Anglican Essentials: Going Deeper–Articulating the faith

3. Players in this drama to understand Christ as fully God and God as a Trinity of Persons

Some of the forerunners who helped in framing the question and beginning to articulate an answer:

  • Irenaeus of Lyons (c115-c202) taught that the Father with his two “hands”, the Son and the Holy Spirit, were active in Creation.  The Scriptures tell a coherent story of “God’s Economy”.
  • Tertullian of Carthage (160-c225) lay person, lawyer, wrote in Latin.  Spoke of the “Trinity” of Father, Son, and Holy Spirit.
  • Origen of Alexandria (185-254) Dialog with Hereclides, newly discovered in 1941.  “Is the Son distinct from the Father?” Some “take offense at the statement that there are two Gods … we must express the doctrine carefully to show in what sense they are two and in what sense the two are one God.”  

Some of the significant defenders of the Creed who developed key thinking about what Scripture tells us were:

  • Athanasius (296-373) was a brilliant young deacon in the church of Alexandria present with his Bishop at Nicaea.  He later became Bishop of Alexandria and was a tireless defender of Nicene orthodoxy, enduring 4 different times of exile for taking his stance.  Among his most well-known works are On the Incarnation of the Word and The Life of Antony.  C. S. Lewis said every Christian should read On the Incarnation.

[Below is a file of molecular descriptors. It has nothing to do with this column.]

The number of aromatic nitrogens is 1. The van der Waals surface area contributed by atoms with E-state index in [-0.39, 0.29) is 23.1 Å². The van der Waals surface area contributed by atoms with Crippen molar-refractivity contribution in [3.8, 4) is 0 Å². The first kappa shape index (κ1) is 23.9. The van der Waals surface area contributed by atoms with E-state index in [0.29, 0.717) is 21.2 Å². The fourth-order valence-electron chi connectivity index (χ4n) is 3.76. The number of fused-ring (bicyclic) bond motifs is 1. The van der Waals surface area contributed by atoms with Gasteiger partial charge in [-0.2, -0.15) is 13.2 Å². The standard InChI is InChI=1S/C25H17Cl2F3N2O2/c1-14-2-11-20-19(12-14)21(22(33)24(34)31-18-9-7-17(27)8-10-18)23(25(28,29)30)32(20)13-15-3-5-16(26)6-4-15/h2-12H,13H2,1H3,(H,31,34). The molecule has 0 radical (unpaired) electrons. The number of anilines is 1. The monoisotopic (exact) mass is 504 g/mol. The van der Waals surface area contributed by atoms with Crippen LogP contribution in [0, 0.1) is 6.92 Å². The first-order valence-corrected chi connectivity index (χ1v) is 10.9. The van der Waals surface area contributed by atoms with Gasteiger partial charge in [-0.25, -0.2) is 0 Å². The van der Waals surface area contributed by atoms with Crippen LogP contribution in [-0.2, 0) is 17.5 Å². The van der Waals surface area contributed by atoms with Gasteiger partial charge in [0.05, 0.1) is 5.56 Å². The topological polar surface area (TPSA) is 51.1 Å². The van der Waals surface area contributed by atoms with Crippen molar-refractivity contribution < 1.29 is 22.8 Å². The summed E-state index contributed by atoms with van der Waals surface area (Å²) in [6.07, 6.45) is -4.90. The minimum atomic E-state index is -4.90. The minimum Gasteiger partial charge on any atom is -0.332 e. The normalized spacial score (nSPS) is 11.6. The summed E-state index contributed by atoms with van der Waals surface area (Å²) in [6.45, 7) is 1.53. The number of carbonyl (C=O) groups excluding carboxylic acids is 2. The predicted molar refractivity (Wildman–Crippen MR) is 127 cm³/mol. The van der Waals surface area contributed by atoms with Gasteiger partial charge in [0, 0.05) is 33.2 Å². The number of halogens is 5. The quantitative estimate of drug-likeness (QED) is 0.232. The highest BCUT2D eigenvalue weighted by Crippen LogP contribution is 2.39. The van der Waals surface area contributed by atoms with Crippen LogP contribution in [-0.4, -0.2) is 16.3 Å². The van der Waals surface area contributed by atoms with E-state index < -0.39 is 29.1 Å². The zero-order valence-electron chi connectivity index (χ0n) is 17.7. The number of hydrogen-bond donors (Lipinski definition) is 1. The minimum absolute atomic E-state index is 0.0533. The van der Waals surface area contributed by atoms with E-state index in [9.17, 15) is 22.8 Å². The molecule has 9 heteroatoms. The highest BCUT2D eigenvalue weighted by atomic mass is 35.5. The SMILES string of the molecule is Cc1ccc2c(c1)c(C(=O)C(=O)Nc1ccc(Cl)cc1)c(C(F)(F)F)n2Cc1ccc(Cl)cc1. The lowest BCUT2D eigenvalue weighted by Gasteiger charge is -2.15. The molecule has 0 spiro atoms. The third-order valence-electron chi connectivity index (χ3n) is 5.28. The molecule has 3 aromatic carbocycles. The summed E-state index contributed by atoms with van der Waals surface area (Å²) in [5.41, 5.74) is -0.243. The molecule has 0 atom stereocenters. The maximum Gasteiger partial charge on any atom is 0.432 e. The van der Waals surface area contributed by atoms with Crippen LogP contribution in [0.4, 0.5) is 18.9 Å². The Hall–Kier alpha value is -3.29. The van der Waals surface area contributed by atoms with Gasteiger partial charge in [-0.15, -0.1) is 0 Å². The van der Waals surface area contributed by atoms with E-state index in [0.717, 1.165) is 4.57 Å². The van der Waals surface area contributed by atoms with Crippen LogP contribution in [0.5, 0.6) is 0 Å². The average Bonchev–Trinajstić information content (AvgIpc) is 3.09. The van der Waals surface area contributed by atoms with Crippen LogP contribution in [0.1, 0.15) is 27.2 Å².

• Hilary of Poitiers (315-367) was raised in a wealthy pagan family, converted to Christianity, became Bishop of Poitiers around 350.  He was exiled to the east due to his defense of the Nicene position among the Arian Gauls and wrote On the Trinity.  He is sometimes called “the Athanasius of the West.”
  • Augustine of Hippo (354-430) grew up as a pagan, converted to Christianity, and became a Bishop, teacher, a prolific writer (Confessions, On Christian Doctrine, On the Holy Trinity, The City of God, etc.).  Augustine had a profound intellect and was a dominant figure in shaping Christian doctrine in the Latin West.

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